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While elder abuse is a topic that has been widely explored, elder self-neglect is a subject that has not really been defined, much less discussed at any length. This volume is the first comprehensive work on the prevalent geriatric problem of self-neglect. It contains original clinical research and analyzes the medical, psychological, and social aspects of geriatric self-neglect from various perspectives of professionals within the geriatric field.
This volume opens with an overview of elder self-neglect, including a general framework that describes exactly what is involved with this clinical problem. The authors then explore the broad societal implications of self-neglect before going on to examine special risks and subgroups that are associated with this dilemma. The final chapter investigates areas of research likely to enhance further understanding of this problem. Social workers, nurses and geriatric professionals who are concerned with this threat to our elderly will find this volume to be a valuable resource that provides an interdisciplinary perspective on health and social services.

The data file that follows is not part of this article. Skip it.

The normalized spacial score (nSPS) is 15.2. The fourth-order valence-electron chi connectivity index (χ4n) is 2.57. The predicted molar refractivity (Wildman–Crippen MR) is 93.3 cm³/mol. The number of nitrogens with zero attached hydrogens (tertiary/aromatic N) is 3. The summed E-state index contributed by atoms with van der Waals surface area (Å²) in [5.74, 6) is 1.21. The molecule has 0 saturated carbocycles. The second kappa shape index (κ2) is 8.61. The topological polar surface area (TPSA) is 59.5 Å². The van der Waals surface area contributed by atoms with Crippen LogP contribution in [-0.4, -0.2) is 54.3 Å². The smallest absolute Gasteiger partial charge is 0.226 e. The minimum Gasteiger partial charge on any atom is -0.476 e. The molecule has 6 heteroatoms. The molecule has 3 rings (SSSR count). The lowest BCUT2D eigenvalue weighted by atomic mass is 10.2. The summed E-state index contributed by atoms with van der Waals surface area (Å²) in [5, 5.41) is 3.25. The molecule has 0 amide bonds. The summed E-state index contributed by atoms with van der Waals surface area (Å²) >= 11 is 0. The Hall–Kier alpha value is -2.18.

|1||Elder Self-Neglect: A Blurred Concept||3|
|2||A General Framework for Elder Self-Neglect||13|
|3||Ethical Issues in Working with Self-Neglect||27|
|4||Psychiatric and Biomedical Considerations in Self-Neglect||46|
|5||A Family Systems Perspective of Self-Neglect||71|
|III||Special Risks and Subgroups|
|6||Institutional Care Settings and Self-Neglect||91|
|7||Older Developmentally Disabled Adults and Self-Neglect||107|
|8||Geriatric Alcoholism and Self-Neglect||127|
|9||Geriatric Protective Services and Self-Neglect||144|
|10||Conclusion: Research and Clinical Directions in Self-Neglect||161|
|About the Contributors||195|